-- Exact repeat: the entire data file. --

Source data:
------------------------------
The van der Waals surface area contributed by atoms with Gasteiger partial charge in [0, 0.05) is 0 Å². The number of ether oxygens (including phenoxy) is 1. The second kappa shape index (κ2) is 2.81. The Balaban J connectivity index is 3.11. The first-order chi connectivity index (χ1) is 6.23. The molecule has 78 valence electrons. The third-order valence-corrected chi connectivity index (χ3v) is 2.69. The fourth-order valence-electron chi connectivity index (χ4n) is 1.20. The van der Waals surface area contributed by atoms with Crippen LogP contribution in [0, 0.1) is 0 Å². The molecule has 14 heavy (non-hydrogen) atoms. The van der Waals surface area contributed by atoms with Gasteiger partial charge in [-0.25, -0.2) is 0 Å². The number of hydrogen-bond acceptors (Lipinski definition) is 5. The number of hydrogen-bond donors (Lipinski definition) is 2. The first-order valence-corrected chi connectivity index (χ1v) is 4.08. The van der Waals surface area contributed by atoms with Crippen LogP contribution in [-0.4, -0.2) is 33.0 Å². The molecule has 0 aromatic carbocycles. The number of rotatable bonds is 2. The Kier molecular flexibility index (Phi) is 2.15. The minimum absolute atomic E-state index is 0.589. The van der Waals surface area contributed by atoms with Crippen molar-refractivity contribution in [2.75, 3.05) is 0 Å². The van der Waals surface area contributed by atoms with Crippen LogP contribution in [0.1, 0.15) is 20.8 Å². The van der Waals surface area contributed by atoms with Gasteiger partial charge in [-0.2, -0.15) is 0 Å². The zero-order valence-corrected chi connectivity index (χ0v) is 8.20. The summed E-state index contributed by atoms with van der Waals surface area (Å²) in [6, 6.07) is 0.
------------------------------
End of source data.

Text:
The van der Waals surface area contributed by atoms with Gasteiger partial charge in [0, 0.05) is 0 Å². The number of ether oxygens (including phenoxy) is 1. The second kappa shape index (κ2) is 2.81. The Balaban J connectivity index is 3.11. The first-order chi connectivity index (χ1) is 6.23. The molecule has 78 valence electrons. The third-order valence-corrected chi connectivity index (χ3v) is 2.69. The fourth-order valence-electron chi connectivity index (χ4n) is 1.20. The van der Waals surface area contributed by atoms with Crippen LogP contribution in [0, 0.1) is 0 Å². The molecule has 14 heavy (non-hydrogen) atoms. The van der Waals surface area contributed by atoms with Gasteiger partial charge in [-0.25, -0.2) is 0 Å². The number of hydrogen-bond acceptors (Lipinski definition) is 5. The number of hydrogen-bond donors (Lipinski definition) is 2. The first-order valence-corrected chi connectivity index (χ1v) is 4.08. The van der Waals surface area contributed by atoms with Crippen LogP contribution in [-0.4, -0.2) is 33.0 Å². The molecule has 0 aromatic carbocycles. The number of rotatable bonds is 2. The Kier molecular flexibility index (Phi) is 2.15. The minimum absolute atomic E-state index is 0.589. The van der Waals surface area contributed by atoms with Crippen molar-refractivity contribution in [2.75, 3.05) is 0 Å². The van der Waals surface area contributed by atoms with Crippen LogP contribution in [0.1, 0.15) is 20.8 Å². The van der Waals surface area contributed by atoms with Gasteiger partial charge in [-0.2, -0.15) is 0 Å². The zero-order valence-corrected chi connectivity index (χ0v) is 8.20. The summed E-state index contributed by atoms with van der Waals surface area (Å²) in [6, 6.07) is 0.